Facebook privacy notice: How to stop the copy-paste hoax from going viral.

Fake Privacy Notices Are Going Viral on Facebook Again. Here’s a Way to Stop Them.

Fake Privacy Notices Are Going Viral on Facebook Again. Here’s a Way to Stop Them.

Future Tense
The Citizen's Guide to the Future
Sept. 29 2015 12:56 PM

Fake Privacy Notices Are Going Viral on Facebook Again. Here’s a Way to Stop Them.

Facebook privacy hoax
There's finally a way to stop seeing these kinds of posts in your Facebook feed.

Screenshot / Facebook.com (Photo Illustration: Will Oremus)

They’re back: Like locusts, those viral copy-and-paste privacy notices have emerged from dormancy to swarm your Facebook feed once again. If you’ve logged into the social network in the past day or two, there’s a good chance you know the ones I’m talking about.

Will Oremus Will Oremus

Will Oremus is Slate’s senior technology writer. Email him at will.oremus@slate.com or follow him on Twitter.

One, an old standby, makes reference to the Rome Statute, UCC 1-308, and sometimes the “Berner Convention,” and claims to revoke Facebook’s permission to use your pictures or information. I debunked that one back in 2012, and it’s just as laughably false today as it was then. The actual Rome Statute establishes international jurisdiction over war crimes, not Facebook posts, if that gives you an idea of just how far from reality these notices are. Long story short: The bounds of your privacy and intellectual property on Facebook are laid out in Facebook’s terms of service, and nothing you post on your profile will change them.

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The second viral notice making the rounds this week claims that Facebook has finally set the price it will charge for users to keep their profiles private. It’s $5.99 in the versions I’ve seen, although there might well be variations listing other prices. In any case, it’s just as fabricated as the Rome Statute bit. Facebook has announced no plans to charge users a subscription fee; it probably never will; and even if it did, it there’s no reason to imagine that it would exempt people who copy and paste form letters into their Facebook status.

But you probably know all that already. That you found this post and are taking the time to read it suggests you aren’t the type of person who would fall for these types of chain letters in the first place. (If you did, my condolences, and may I suggest familiarizing yourself with a nifty site called Google.com. You’ll find it comes in handy in circumstances like these.)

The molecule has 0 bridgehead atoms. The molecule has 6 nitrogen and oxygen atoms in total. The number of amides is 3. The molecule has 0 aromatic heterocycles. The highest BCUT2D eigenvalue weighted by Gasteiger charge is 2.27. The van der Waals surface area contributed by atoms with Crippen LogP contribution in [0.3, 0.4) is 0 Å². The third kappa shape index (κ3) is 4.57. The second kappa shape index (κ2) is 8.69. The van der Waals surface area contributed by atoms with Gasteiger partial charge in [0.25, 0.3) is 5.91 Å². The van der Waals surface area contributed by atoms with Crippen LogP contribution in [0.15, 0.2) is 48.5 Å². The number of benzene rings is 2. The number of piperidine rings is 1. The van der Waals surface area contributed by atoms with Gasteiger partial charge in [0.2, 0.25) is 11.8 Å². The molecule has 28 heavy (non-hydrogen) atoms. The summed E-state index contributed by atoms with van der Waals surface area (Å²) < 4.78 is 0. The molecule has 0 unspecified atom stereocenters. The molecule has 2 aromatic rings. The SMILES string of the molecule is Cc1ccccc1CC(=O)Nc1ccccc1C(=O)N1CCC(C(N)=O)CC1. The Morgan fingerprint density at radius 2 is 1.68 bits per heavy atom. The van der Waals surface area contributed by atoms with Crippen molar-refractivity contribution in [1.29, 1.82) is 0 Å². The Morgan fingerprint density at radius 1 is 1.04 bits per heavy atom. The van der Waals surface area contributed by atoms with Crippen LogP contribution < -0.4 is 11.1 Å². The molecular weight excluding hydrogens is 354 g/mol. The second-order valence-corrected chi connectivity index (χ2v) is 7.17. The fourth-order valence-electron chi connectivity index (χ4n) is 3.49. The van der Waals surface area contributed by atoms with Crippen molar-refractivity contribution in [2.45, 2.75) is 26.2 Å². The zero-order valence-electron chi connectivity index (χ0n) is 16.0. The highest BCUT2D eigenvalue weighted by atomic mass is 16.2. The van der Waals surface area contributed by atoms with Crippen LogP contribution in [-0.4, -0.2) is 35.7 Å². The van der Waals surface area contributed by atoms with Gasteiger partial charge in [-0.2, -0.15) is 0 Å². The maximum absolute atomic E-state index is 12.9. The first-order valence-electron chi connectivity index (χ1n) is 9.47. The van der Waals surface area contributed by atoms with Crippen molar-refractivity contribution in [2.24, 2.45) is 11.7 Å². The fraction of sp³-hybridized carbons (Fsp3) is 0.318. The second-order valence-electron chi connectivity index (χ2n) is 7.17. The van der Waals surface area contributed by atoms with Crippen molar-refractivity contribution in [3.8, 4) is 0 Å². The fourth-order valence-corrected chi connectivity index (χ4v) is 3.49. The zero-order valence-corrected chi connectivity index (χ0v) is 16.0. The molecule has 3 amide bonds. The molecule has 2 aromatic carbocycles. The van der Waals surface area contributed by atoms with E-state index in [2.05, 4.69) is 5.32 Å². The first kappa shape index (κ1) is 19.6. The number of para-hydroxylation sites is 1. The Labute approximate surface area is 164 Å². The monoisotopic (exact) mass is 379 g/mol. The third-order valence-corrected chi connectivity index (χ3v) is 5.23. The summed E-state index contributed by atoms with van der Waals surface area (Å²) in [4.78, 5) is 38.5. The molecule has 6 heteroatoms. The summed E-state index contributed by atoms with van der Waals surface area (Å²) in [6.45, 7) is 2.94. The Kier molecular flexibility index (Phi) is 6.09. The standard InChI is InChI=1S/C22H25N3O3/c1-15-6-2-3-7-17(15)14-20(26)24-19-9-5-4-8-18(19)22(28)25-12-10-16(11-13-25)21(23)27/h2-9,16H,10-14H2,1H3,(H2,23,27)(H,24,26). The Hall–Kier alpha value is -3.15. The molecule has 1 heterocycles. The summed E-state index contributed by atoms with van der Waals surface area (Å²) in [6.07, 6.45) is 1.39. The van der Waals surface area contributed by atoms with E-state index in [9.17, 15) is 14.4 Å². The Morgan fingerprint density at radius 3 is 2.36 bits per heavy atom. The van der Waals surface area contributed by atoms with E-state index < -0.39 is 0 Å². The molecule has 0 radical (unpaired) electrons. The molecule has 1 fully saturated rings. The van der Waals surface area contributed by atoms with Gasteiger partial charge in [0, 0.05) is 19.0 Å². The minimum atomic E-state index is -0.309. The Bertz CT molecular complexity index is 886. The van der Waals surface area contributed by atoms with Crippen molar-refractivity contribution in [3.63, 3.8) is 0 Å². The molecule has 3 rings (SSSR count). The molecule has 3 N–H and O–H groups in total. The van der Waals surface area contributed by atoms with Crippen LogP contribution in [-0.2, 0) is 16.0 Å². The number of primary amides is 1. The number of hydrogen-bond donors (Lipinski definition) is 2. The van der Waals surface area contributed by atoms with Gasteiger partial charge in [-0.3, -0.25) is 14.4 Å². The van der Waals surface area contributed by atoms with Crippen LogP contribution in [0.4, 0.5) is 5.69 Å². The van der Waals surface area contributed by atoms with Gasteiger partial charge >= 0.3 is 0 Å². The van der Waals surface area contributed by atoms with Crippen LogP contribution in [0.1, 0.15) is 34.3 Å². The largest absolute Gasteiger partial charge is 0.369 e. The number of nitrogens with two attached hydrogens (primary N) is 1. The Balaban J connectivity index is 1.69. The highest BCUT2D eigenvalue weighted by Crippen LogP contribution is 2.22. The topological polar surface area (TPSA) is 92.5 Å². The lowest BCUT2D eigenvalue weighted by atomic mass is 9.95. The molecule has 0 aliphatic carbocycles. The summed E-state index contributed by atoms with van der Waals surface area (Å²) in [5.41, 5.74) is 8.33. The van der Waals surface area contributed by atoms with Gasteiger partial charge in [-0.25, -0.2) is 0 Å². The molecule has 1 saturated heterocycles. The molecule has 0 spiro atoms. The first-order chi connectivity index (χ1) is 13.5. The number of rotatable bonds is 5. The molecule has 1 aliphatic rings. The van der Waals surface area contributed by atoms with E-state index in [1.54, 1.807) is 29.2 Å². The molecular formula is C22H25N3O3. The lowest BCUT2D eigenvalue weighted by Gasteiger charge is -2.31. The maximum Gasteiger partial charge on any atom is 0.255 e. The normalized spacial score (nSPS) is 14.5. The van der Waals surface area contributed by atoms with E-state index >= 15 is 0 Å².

So instead, here’s a tip for those who get that these letters are bogus and just want a way to see less of them in their feed from now on. When you run across one, don’t just sigh and skip on down. Instead, find and select the little down arrow to the right of the name of the person who posted it. There you’ll see an option called “Hide Post: See fewer posts like this.”

Hide post in Facebook
Step 1: Hide the post from your news feed.

Screenshot / Facebook.com

That alone should help, but you can also go further and tell Facebook that you want to see fewer posts from that user, or even report the post. On some versions of Facebook, you can actually flag it specifically as a “fake news story” by first selecting “Report post,” then “I think it shouldn’t be on Facebook,” and finally, “It’s a false news story.” Facebook introduced this option in January to combat the spread of hoaxes like this one. (I had chastised the social network a month earlier for not doing more to inhibit them.) You then have an option to send a message to the friend who posted it.

Report false news story on Facebook
Step 2: Report the post as a false news story.

Screenshot / Facebook.com

It might take a minute to go through all these steps. But you’ll be doing yourself a service, and you’ll be providing Facebook with data that could help it suppress these chain letters in the future. Of course, you’ll also be providing Facebook with more data about you and your preferences. But as you probably know, that’s true of literally any action you take on the social network, Rome Statutes and "Berner" Conventions notwithstanding.

Previously in Slate:

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